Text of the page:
Indie Marketing Tip #1 – Branding with Your Profile Pic or Head Shot

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Indie marketing tip #1 – “Keep your profile pics/head shot out there. If they don’t know who you are, they won’t read your work.” – tip from Mike Pettit Your face should be recognizable. Imagine being at a signing event of 350 authors. I bet if you read romance you could pick out the big names, like Nora Roberts. Friends and fans love this pic which was taken of me with my first book by Monica Parks. I love it too, it’s fun and is a good memory for me. But, guess what it doesn’t do? Boost my brand. You need a full head shot to do that. Branding – it’s important. I’ve listened to a lot of people give talks on branding and have read about it. I’m going to sum up branding as simply as I can, to cut through some of that for new Indie authors. Your brand. How do you brand yourself? New authors often ask me that question. Here is the answer I always give. Branding: “To brand yourself first you must know who you are and then act like it.” – Debra Parmley So there are two steps. Do you know who you are? Ego comes up in this topic. And what is ego? It’s our personality, the things that make us who we are. We came down here to earth to be somebody. Remember that. Living small does not serve you well. There is nothing wrong with having an ego. Not enough and you’d never put yourself out there. You’d hide in your author cave. Too much and you’d be insufferable to be around. But you are in control of that. So know who you are. The more you figure that out, the better your branding will be. And guess what the experts who will charge you money to brand you are going to ask? The same questions you have to ask yourself to figure this one out. So you figure that out and then, step #2, you act like it. Be true to yourself. There is only one you. And readers want to get to know you. Every social media site out there is going to want a profile picture. Because that is step one of people getting to know you. So… profile pic = head shot. And as Mike Pettit says, you need to post new ones to keep your brand, your face out there. I’m going to take my own advice here and will be changing my profile pic once a week. Will call it Brand Boost. Cause I have to boost my brand. There are thousands of authors out there and we have to keep boosting our brand if we want to be remembered.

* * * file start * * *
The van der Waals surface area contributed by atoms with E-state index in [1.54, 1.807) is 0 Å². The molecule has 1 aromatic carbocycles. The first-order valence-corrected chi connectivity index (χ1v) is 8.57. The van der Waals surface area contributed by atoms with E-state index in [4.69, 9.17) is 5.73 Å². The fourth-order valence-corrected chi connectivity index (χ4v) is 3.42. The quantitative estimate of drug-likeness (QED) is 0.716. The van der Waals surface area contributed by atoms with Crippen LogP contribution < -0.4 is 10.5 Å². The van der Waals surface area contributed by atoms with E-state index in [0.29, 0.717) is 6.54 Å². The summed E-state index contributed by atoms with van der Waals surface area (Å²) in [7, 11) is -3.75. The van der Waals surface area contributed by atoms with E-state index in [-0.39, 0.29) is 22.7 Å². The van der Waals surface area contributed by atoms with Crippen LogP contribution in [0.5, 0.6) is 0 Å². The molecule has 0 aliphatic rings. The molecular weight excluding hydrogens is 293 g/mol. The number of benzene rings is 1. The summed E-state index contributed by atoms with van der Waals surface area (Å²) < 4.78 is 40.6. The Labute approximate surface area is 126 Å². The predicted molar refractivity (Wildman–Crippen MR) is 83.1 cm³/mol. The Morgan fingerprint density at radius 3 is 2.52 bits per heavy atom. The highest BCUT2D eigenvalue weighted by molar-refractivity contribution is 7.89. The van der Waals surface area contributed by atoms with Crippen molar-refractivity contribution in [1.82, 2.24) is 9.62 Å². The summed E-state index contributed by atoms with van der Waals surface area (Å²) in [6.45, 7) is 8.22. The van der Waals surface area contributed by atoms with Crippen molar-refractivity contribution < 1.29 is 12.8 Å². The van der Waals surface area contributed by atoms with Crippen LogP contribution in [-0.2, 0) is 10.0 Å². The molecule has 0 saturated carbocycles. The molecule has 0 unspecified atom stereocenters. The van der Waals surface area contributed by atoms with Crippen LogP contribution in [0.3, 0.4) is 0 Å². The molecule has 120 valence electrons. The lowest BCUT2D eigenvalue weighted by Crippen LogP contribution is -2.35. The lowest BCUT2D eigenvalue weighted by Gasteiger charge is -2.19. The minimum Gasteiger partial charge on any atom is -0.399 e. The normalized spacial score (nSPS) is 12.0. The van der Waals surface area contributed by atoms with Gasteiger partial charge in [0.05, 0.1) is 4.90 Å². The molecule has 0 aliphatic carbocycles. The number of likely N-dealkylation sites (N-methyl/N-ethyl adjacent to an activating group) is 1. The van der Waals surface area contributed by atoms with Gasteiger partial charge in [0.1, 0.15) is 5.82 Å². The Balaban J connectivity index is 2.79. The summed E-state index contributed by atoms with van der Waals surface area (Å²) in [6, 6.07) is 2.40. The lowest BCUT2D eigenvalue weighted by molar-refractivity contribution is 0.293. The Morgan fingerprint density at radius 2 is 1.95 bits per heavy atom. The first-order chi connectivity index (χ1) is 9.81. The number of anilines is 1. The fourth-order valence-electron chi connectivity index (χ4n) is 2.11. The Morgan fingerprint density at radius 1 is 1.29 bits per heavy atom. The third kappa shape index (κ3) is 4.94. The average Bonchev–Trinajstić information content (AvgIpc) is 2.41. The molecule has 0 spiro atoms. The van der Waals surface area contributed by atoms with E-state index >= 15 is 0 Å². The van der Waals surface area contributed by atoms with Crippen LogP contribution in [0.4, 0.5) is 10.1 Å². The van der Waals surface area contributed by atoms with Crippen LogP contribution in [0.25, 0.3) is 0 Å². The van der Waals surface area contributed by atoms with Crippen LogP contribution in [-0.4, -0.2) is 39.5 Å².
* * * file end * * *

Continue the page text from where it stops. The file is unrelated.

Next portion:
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Re-Releasing Kindle Worlds Books

It has been exactly one month, thirty days to the day I last blogged about Kindle Worlds closing and how authors must adapt and adjust. Today I’m happy to share that Montana Marine, which is in Elle James Brotherhood Protectors Series World, will be back out on July 17th through Twisted Pages Press, Elle’s new publishing house! I’m also excited to share that Protecting Pippa, which is in Susan Stokers Special Forces Operation Alpha Series World, will be back out on July 17th through Aces Press, Susan’s new publishing house!

The covers will be slightly redone to remove the Kindle Worlds logo and to be fitted in the new templates for each series, but the titles and the cover models poses will remain. I’ve posted them below. The books will come out in ebook first and will be available on Kindle, but print is now an option which would not have been possible with Kindle Worlds. So, I’m excited about the future and can’t wait to have the books back out along with some new books.

Then in August I’ll have a new Brotherhood Protectors book, Defensive Instructor, out! And I’ll have a new Special Forces Operation Alpha book, Split Screen Scream out! Now to get this done I have adapted and adjusted again, putting the other books on hold. Those will follow these new releases.

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On Drive, Writing and Achieving Goals

I have drive. When it come to my books, my writing career, I have drive.

My husband calls it tunnel vision and perhaps it could be called that too, because when I am that focused on the goal, it is an extreme focus which fades things in the periphery of my vision. But whatever one chooses to call it,  it have it and when I am that focused I will not be redirected elsewhere, by anyone, even in the most extreme circumstances. I call it drive.

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I have drive. This has allowed me to achieve what I have achieved in my writing career so far to this date. No matter what has happened to me and to my books I keep pushing forward. Set backs happen. I have to get up, dust myself off and start again. I have to adapt and adjust. This is not to say I have not had those nights when it seemed impossible to get up and do it again and to start over. This is not to say I have not had nights when I cried bitter tears of frustration and sadness and loss and felt like giving up. I have had such dark nights and gotten through them, sometimes alone, sometimes with the help of a friend. But I have gotten through them. I get up, dust myself off and I begin again. Because I have drive.

When students who are serious about their writing ask me what it takes to get published (usually they mean with a publisher not self publishing which nearly anyone can do these days if they apply themselves) I tell them the things they must know to get published and I teach them the skills and pass along the information they will need to achieve that. But that drive, that is the one thing I cannot give them or teach them. Drive comes from within. I can motivate. I can ask them how bad do they want it. I can ask them any number of questions which will motivate them, but it still has to come from within. They need that inner fire. That drive.

Drive accepts no excuses. It does not care what is going in in your life. It does not care if you are tired. It does not care about anything other than achieving that goal. Drive is unstoppable, unrelenting, ruthless. If you have ever once tasted drive within yourself you will know this will be true. You will understand what I am speaking of.